The speech delivered by the Oklahoma City Thunder’s Kevin Durant on the occasion of his first MVP award Tuesday afternoon was the kind of touchstone moment that can lend a mere sporting superstar an air of something much bigger and brighter.
Every minute of it—and it was long—felt more genuine than the last. Every thank you was sincere; every acknowledgment passionately planned.
And head coach Scott Brooks wrote the whole thing.
We knew it! What else has Brooks written that they haven’t told us about? The Gettysburg Address? Did he ghostwrite the Gettysburg Address? What about that one by Julius Caesar—the one about crossing that river? The Styx? Something?
We live in a world of lies.
OK, Brooks was obviously ribbing his superstar forward, but he was also saying something distinctly heartfelt. A righteous acknowledgment that KD’s speech was really, really, really good—the Rosetta Stone for how you want your league’s stars to conduct themselves.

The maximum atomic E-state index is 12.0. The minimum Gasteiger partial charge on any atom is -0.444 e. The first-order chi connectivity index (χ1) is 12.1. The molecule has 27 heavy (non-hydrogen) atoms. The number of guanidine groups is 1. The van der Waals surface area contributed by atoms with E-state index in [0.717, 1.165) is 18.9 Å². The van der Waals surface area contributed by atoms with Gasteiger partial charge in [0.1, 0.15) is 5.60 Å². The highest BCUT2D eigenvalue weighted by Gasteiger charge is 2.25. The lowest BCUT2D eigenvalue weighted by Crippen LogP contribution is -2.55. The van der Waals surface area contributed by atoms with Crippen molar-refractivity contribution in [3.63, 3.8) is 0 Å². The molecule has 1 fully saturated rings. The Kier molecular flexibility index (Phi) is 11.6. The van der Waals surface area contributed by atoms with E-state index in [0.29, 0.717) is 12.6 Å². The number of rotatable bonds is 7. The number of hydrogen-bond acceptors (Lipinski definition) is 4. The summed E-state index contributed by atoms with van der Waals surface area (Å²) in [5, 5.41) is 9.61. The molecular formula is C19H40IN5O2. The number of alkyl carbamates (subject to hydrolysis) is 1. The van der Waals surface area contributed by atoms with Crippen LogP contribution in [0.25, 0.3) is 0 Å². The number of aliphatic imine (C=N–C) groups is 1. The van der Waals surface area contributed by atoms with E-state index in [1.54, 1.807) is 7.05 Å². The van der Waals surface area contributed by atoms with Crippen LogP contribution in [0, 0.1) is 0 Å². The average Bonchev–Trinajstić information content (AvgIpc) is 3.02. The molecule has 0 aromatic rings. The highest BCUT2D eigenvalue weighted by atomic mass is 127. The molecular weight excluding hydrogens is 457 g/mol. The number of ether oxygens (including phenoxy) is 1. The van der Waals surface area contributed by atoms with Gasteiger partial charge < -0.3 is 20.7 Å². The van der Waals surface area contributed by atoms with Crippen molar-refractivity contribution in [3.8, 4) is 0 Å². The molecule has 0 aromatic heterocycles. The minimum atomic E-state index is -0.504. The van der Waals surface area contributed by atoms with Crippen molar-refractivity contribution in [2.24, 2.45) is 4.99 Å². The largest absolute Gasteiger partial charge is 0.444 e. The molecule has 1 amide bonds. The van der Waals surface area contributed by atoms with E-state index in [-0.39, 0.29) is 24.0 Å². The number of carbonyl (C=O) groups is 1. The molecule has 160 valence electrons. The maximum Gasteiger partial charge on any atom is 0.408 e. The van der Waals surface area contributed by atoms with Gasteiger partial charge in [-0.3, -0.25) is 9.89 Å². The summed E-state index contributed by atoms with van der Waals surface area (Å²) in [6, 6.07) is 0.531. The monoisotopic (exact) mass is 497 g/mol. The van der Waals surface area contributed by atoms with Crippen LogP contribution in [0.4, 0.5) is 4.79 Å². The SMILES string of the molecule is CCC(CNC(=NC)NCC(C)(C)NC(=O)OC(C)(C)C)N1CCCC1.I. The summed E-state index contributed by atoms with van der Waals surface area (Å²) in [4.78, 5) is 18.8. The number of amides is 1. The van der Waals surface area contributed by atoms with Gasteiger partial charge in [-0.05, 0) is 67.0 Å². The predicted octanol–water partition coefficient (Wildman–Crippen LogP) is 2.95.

Durant himself obviously got a bit of a boost off of it as well: After dropping Game 1 of their series with the Los Angeles Clippers the day before, the Thunder rattled off a pair of impressive wins to take control of the series ahead of Sunday’s Game 4.
His teammate Russell Westbrook had faced criticism after the series opener, for his lackadaisical defense and for leaving the huddle during a timeout. On Wednesday, he was Durant’s equal, contributing 31 points, 10 rebounds, 10 assists and 3 steals.
With one more Durant assist, he and Westbrook would have become the first teammates with triple-doubles in the same playoff game, according to information from the Elias Sports Bureau. But they were not the only Oklahoma City players who rose to the occasion.
Thabo Sefolosha scored 14 points, and his defense in the second half helped start the game-turning run. Kendrick Perkins, the offensively challenged center, added 8 points, 9 rebounds and his usual assortment of hard screens.
Judging by the Thunder’s stellar post-speech play, it’s impossible not to wonder whether—following season after season of postseason disappointment—Durant and the Thunder’s time has finally come.
With the recent resurgence of Serge Ibaka, the Thunder may have found the perfect third fiddle to help Durant and Russell Westbrook take OKC the distance.
At which point, Brooks will be there to tell everyone assembled he was the obstetrician who taught the in utero Durant perfect jump shot mechanics.